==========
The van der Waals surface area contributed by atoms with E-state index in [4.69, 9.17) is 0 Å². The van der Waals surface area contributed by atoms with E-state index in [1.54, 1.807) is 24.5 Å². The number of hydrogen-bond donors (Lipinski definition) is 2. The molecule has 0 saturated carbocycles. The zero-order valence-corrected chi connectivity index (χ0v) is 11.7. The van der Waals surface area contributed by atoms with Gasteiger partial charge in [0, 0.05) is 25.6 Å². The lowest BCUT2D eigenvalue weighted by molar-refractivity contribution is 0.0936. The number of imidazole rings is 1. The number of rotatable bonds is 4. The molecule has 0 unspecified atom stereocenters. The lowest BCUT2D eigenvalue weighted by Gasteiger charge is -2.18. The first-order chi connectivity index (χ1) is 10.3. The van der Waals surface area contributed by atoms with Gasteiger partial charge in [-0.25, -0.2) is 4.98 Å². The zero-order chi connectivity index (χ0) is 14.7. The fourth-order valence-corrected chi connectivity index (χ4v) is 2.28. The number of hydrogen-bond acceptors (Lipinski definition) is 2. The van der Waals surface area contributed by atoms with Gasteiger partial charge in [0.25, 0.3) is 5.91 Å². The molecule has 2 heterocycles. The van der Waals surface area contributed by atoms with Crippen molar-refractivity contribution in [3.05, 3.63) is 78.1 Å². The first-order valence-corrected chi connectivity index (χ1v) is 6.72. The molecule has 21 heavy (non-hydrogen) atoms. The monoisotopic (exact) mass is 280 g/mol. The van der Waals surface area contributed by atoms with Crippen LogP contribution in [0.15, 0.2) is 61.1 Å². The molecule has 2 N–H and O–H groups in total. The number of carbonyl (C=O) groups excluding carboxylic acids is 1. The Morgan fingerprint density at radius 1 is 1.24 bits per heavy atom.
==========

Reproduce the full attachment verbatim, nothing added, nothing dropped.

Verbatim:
The van der Waals surface area contributed by atoms with E-state index in [4.69, 9.17) is 0 Å². The van der Waals surface area contributed by atoms with E-state index in [1.54, 1.807) is 24.5 Å². The number of hydrogen-bond donors (Lipinski definition) is 2. The molecule has 0 saturated carbocycles. The zero-order valence-corrected chi connectivity index (χ0v) is 11.7. The van der Waals surface area contributed by atoms with Gasteiger partial charge in [0, 0.05) is 25.6 Å². The lowest BCUT2D eigenvalue weighted by molar-refractivity contribution is 0.0936. The number of imidazole rings is 1. The number of rotatable bonds is 4. The molecule has 0 unspecified atom stereocenters. The lowest BCUT2D eigenvalue weighted by Gasteiger charge is -2.18. The first-order chi connectivity index (χ1) is 10.3. The van der Waals surface area contributed by atoms with Gasteiger partial charge in [-0.25, -0.2) is 4.98 Å². The zero-order chi connectivity index (χ0) is 14.7. The fourth-order valence-corrected chi connectivity index (χ4v) is 2.28. The number of hydrogen-bond acceptors (Lipinski definition) is 2. The van der Waals surface area contributed by atoms with Gasteiger partial charge in [0.25, 0.3) is 5.91 Å². The molecule has 2 heterocycles. The van der Waals surface area contributed by atoms with Crippen molar-refractivity contribution in [3.05, 3.63) is 78.1 Å². The first-order valence-corrected chi connectivity index (χ1v) is 6.72. The molecule has 21 heavy (non-hydrogen) atoms. The monoisotopic (exact) mass is 280 g/mol. The van der Waals surface area contributed by atoms with Crippen LogP contribution in [0.15, 0.2) is 61.1 Å². The molecule has 2 N–H and O–H groups in total. The number of carbonyl (C=O) groups excluding carboxylic acids is 1. The Morgan fingerprint density at radius 1 is 1.24 bits per heavy atom.